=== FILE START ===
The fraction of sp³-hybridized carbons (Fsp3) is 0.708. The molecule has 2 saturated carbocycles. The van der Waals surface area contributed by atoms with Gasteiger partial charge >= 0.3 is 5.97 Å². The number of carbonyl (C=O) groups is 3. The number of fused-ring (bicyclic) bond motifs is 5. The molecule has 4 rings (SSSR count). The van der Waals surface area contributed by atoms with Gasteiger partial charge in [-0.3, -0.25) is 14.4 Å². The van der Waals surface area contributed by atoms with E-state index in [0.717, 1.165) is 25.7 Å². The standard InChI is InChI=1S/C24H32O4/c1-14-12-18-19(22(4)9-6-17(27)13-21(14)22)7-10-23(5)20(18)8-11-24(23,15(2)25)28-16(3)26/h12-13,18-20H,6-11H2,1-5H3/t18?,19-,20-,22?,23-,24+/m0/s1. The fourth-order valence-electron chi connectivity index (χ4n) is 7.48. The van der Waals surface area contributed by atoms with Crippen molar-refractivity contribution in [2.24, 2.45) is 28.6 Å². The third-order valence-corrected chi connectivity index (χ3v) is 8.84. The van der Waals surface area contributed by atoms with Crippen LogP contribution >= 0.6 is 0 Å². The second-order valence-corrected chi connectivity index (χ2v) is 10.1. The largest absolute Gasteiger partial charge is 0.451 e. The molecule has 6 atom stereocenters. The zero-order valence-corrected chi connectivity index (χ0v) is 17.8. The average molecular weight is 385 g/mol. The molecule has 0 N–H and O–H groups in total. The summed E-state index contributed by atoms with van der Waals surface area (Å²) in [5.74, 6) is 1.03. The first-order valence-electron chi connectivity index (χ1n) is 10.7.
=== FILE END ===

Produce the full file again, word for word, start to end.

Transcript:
The fraction of sp³-hybridized carbons (Fsp3) is 0.708. The molecule has 2 saturated carbocycles. The van der Waals surface area contributed by atoms with Gasteiger partial charge >= 0.3 is 5.97 Å². The number of carbonyl (C=O) groups is 3. The number of fused-ring (bicyclic) bond motifs is 5. The molecule has 4 rings (SSSR count). The van der Waals surface area contributed by atoms with Gasteiger partial charge in [-0.3, -0.25) is 14.4 Å². The van der Waals surface area contributed by atoms with E-state index in [0.717, 1.165) is 25.7 Å². The standard InChI is InChI=1S/C24H32O4/c1-14-12-18-19(22(4)9-6-17(27)13-21(14)22)7-10-23(5)20(18)8-11-24(23,15(2)25)28-16(3)26/h12-13,18-20H,6-11H2,1-5H3/t18?,19-,20-,22?,23-,24+/m0/s1. The fourth-order valence-electron chi connectivity index (χ4n) is 7.48. The van der Waals surface area contributed by atoms with Crippen molar-refractivity contribution in [2.24, 2.45) is 28.6 Å². The third-order valence-corrected chi connectivity index (χ3v) is 8.84. The van der Waals surface area contributed by atoms with Crippen LogP contribution >= 0.6 is 0 Å². The second-order valence-corrected chi connectivity index (χ2v) is 10.1. The largest absolute Gasteiger partial charge is 0.451 e. The molecule has 6 atom stereocenters. The zero-order valence-corrected chi connectivity index (χ0v) is 17.8. The average molecular weight is 385 g/mol. The molecule has 0 N–H and O–H groups in total. The summed E-state index contributed by atoms with van der Waals surface area (Å²) in [5.74, 6) is 1.03. The first-order valence-electron chi connectivity index (χ1n) is 10.7.